Archive for March, 2011

Verbs that are easily confused

March 31st, 2011 in Improve English

Infinitive / simple past / past participle

Fall / fell / fallen

Feel / felt / felt

Fill / filled / filled

Find / found / found

Before as a preposition and a conjunction

March 30th, 2011 in Words

As a conjunction before means ‘previously to the time when’. The conjunction before joins two clauses together. Note that before and its clause can come either before or after the other clause.

Know and know how to

March 29th, 2011 in Improve English

Know how + infinitive

Know cannot be followed directly by an infinitive. We use the structure know how to.

I know how to swim. (NOT I know to swim.)

More about reflexive pronouns

March 28th, 2011 in English Grammar

Reflexive pronouns are words like myself, yourself, himself, herself, itself, oneself, ourselves, themselves, yourselves etc.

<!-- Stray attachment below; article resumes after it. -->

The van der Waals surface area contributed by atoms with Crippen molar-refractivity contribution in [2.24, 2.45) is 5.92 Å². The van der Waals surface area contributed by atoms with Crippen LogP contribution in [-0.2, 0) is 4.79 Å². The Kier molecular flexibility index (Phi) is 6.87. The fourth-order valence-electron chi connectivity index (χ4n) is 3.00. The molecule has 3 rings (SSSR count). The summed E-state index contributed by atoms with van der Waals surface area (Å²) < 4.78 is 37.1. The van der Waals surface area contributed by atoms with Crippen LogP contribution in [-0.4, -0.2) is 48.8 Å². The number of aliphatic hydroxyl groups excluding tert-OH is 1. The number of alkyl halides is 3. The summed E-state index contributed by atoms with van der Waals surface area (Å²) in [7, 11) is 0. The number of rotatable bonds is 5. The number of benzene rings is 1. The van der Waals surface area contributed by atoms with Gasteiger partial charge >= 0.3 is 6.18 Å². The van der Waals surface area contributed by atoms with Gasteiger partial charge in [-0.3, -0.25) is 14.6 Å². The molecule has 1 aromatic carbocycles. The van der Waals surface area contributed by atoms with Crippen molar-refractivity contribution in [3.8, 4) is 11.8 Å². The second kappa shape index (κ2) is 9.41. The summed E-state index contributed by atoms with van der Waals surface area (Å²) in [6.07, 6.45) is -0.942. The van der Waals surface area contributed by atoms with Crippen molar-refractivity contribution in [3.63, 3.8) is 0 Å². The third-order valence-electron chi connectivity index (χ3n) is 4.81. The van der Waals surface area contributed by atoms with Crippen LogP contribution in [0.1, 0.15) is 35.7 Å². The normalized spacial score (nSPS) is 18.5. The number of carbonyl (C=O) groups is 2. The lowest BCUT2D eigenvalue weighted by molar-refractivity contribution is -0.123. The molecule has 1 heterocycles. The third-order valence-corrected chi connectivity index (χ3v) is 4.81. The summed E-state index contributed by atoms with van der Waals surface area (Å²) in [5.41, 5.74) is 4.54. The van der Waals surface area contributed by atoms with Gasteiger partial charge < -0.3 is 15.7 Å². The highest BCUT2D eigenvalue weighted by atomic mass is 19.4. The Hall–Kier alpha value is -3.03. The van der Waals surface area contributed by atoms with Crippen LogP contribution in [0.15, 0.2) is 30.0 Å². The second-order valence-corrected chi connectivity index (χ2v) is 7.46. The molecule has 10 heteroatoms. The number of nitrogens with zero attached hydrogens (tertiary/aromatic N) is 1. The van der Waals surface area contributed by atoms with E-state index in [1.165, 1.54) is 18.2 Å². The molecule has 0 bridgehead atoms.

A common use of reflexive pronouns is to talk about actions where the subject and the object are the same person.

Position of adverbs: detailed rules

March 26th, 2011 in Improve English

Mid-position adverbs usually go after auxiliary verbs, after be (is, am, are, was, were) and before other verbs.

Between and Among

March 25th, 2011 in Words

Between is used to say that somebody or something is between two or more clearly separate people or things. We use among when somebody or something is in a group of people or things which we do not see separately.

Adjectives without nouns

March 24th, 2011 in Improve English

We cannot usually leave out a noun after an adjective.

She is a beautiful girl. (NOT She is a beautiful.)

    But there are some exceptions.

    The + adjective